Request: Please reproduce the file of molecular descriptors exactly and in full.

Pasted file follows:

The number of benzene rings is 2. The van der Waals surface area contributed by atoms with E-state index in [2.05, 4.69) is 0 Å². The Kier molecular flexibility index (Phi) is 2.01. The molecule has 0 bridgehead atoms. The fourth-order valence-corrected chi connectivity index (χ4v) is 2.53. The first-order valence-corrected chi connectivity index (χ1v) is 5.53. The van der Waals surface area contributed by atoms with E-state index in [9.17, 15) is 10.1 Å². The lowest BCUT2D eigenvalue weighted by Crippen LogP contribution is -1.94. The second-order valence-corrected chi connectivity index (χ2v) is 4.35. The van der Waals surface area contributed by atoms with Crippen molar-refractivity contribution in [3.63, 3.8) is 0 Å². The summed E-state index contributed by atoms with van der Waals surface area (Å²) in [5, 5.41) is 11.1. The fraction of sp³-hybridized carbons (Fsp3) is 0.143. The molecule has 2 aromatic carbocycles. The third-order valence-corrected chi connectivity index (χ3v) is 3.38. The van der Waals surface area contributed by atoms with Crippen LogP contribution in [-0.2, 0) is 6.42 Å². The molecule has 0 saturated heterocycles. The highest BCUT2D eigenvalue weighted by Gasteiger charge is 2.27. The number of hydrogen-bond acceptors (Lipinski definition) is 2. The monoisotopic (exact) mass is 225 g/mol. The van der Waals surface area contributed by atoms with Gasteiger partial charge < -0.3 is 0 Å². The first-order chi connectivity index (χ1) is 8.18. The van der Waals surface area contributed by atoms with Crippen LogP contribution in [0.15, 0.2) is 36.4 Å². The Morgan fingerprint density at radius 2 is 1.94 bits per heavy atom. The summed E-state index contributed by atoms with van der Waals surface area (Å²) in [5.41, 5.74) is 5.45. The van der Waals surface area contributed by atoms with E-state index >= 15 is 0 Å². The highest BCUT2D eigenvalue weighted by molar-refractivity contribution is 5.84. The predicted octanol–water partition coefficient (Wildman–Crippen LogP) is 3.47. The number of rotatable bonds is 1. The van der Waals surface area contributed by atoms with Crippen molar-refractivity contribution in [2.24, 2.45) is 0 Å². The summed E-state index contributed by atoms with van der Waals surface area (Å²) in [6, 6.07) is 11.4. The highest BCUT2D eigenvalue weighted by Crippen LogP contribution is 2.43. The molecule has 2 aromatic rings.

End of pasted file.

The number of benzene rings is 2. The van der Waals surface area contributed by atoms with E-state index in [2.05, 4.69) is 0 Å². The Kier molecular flexibility index (Phi) is 2.01. The molecule has 0 bridgehead atoms. The fourth-order valence-corrected chi connectivity index (χ4v) is 2.53. The first-order valence-corrected chi connectivity index (χ1v) is 5.53. The van der Waals surface area contributed by atoms with E-state index in [9.17, 15) is 10.1 Å². The lowest BCUT2D eigenvalue weighted by Crippen LogP contribution is -1.94. The second-order valence-corrected chi connectivity index (χ2v) is 4.35. The van der Waals surface area contributed by atoms with Crippen molar-refractivity contribution in [3.63, 3.8) is 0 Å². The summed E-state index contributed by atoms with van der Waals surface area (Å²) in [5, 5.41) is 11.1. The fraction of sp³-hybridized carbons (Fsp3) is 0.143. The molecule has 2 aromatic carbocycles. The third-order valence-corrected chi connectivity index (χ3v) is 3.38. The van der Waals surface area contributed by atoms with Crippen LogP contribution in [-0.2, 0) is 6.42 Å². The molecule has 0 saturated heterocycles. The highest BCUT2D eigenvalue weighted by Gasteiger charge is 2.27. The number of hydrogen-bond acceptors (Lipinski definition) is 2. The monoisotopic (exact) mass is 225 g/mol. The van der Waals surface area contributed by atoms with Gasteiger partial charge < -0.3 is 0 Å². The first-order chi connectivity index (χ1) is 8.18. The van der Waals surface area contributed by atoms with Crippen LogP contribution in [0.15, 0.2) is 36.4 Å². The Morgan fingerprint density at radius 2 is 1.94 bits per heavy atom. The summed E-state index contributed by atoms with van der Waals surface area (Å²) in [5.41, 5.74) is 5.45. The van der Waals surface area contributed by atoms with E-state index >= 15 is 0 Å². The highest BCUT2D eigenvalue weighted by molar-refractivity contribution is 5.84. The predicted octanol–water partition coefficient (Wildman–Crippen LogP) is 3.47. The number of rotatable bonds is 1. The van der Waals surface area contributed by atoms with Crippen molar-refractivity contribution in [2.24, 2.45) is 0 Å². The summed E-state index contributed by atoms with van der Waals surface area (Å²) in [6, 6.07) is 11.4. The highest BCUT2D eigenvalue weighted by Crippen LogP contribution is 2.43. The molecule has 2 aromatic rings.